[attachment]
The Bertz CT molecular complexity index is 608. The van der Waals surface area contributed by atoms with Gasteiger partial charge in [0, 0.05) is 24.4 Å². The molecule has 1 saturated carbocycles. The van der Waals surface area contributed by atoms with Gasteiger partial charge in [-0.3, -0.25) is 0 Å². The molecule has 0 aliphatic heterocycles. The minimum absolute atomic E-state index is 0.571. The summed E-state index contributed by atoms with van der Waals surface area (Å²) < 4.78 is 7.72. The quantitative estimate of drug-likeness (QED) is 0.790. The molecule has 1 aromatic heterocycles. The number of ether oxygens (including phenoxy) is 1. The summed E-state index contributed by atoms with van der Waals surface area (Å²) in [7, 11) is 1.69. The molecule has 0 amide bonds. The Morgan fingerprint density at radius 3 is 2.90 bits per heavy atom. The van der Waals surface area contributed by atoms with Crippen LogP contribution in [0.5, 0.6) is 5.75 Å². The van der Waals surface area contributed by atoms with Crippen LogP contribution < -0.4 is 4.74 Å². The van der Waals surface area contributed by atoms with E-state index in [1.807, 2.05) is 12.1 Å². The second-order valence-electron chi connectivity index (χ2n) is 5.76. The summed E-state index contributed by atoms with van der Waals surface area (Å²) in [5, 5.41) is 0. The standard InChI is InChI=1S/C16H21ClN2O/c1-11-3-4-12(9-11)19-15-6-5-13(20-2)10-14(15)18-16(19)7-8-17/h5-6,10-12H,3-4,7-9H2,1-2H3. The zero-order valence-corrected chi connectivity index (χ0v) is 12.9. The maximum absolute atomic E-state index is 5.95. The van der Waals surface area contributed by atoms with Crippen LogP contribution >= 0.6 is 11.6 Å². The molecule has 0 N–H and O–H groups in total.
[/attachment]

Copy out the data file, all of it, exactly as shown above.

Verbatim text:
The Bertz CT molecular complexity index is 608. The van der Waals surface area contributed by atoms with Gasteiger partial charge in [0, 0.05) is 24.4 Å². The molecule has 1 saturated carbocycles. The van der Waals surface area contributed by atoms with Gasteiger partial charge in [-0.3, -0.25) is 0 Å². The molecule has 0 aliphatic heterocycles. The minimum absolute atomic E-state index is 0.571. The summed E-state index contributed by atoms with van der Waals surface area (Å²) < 4.78 is 7.72. The quantitative estimate of drug-likeness (QED) is 0.790. The molecule has 1 aromatic heterocycles. The number of ether oxygens (including phenoxy) is 1. The summed E-state index contributed by atoms with van der Waals surface area (Å²) in [7, 11) is 1.69. The molecule has 0 amide bonds. The Morgan fingerprint density at radius 3 is 2.90 bits per heavy atom. The van der Waals surface area contributed by atoms with Crippen LogP contribution in [0.5, 0.6) is 5.75 Å². The van der Waals surface area contributed by atoms with Crippen LogP contribution < -0.4 is 4.74 Å². The van der Waals surface area contributed by atoms with E-state index in [1.807, 2.05) is 12.1 Å². The second-order valence-electron chi connectivity index (χ2n) is 5.76. The summed E-state index contributed by atoms with van der Waals surface area (Å²) in [5, 5.41) is 0. The standard InChI is InChI=1S/C16H21ClN2O/c1-11-3-4-12(9-11)19-15-6-5-13(20-2)10-14(15)18-16(19)7-8-17/h5-6,10-12H,3-4,7-9H2,1-2H3. The zero-order valence-corrected chi connectivity index (χ0v) is 12.9. The maximum absolute atomic E-state index is 5.95. The van der Waals surface area contributed by atoms with Crippen LogP contribution >= 0.6 is 11.6 Å². The molecule has 0 N–H and O–H groups in total.